Columbia, CA — Before noon today the main attractions were already beginning to arrive on the runway for Columbia Airport’s 49th Annual Father’s Day Fly-In.
The event’s “leading lady,” a bona fide movie star, was the first to fly-in. Emblazoned with a pin up mural and the moniker “Executive S-w-e-e-t,” the B-25 J Mitchell, a fully restored WWII war bomber, is operated by the nonprofit Camarillo, Calif.-based American Aeronautical Foundation’s all-volunteer six-member crew of pilots and mechanics. Pilot/mechanic Alex Nurse explains it is the same type as was flown by Doolittle’s Raiders in their infamous attack on Tokyo in 1942.
A rare bird, indeed, the aircraft is one of perhaps 40 left out of approximately 10,000 that were manufactured as “medium bombers” that focused on strategic targets such as munitions factories and bridges. Before winding up at the AAF museum, Nurse shares, “This aircraft was built in 1944, flew for the Air Force until the late 1950s, then became a water and borate bomber for fighting forest fires…was retired from that — and then became a movie star…in the movie Catch-22.”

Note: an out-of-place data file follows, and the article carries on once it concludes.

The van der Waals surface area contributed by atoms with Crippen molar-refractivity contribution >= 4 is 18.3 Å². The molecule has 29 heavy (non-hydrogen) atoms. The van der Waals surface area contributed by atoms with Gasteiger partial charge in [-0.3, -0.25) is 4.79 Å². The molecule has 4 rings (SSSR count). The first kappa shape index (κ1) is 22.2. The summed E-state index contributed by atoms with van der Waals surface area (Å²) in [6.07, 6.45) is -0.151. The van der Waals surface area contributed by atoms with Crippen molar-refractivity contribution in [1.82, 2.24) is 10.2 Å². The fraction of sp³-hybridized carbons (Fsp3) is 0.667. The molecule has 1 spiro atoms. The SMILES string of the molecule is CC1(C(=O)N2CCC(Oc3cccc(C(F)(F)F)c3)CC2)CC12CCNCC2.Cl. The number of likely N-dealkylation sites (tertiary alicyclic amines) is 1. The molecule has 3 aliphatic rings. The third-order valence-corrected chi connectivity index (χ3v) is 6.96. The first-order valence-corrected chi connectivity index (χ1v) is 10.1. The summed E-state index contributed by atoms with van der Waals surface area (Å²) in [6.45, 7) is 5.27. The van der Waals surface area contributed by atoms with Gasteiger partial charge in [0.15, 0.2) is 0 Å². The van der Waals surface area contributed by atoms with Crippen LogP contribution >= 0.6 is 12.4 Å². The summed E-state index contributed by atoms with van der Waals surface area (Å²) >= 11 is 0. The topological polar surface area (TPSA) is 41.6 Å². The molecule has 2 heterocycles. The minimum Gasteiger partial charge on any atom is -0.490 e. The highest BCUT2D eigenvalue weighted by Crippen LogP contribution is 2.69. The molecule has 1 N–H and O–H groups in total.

Along with pleasing plenty of dads, Columbia Airport hopes its comely mix of WWII war birds, car club beauties, barbecue, and bounce houses for the kids will attract attendees of all ages. The event kicks off with this evening an early bird barbecue hosted by Columbia Fire Department. Hours will run 8 a.m. until 4 p.m. Saturday, and 9 a.m. until 3 p.m. Sunday, with admission $5 for adults; free for children 12 and under.
Among the event organizers, county airports’ employee Kalah Beckman was bustling under the festival tents on the tarmac this morning. As the B-25 buzzed in the distance, she rattled off that The Bay Bombers’ C-J 6s, two T-28s and a T-34 were expected to be wheels down in time for the weekend festivities.
Along with plenty of aircraft on display as well as two car clubs, Beckman notes that this year will include numerous kids’ activities, music and more food vendors. Scheduled events will include flight demos, airplane versus car races, “flour bombing” and spot landing contests. This year, she says, the event hopes to hit at least 2,000 attendees, about 600 more than last year, due to added attractions. For more details, click here.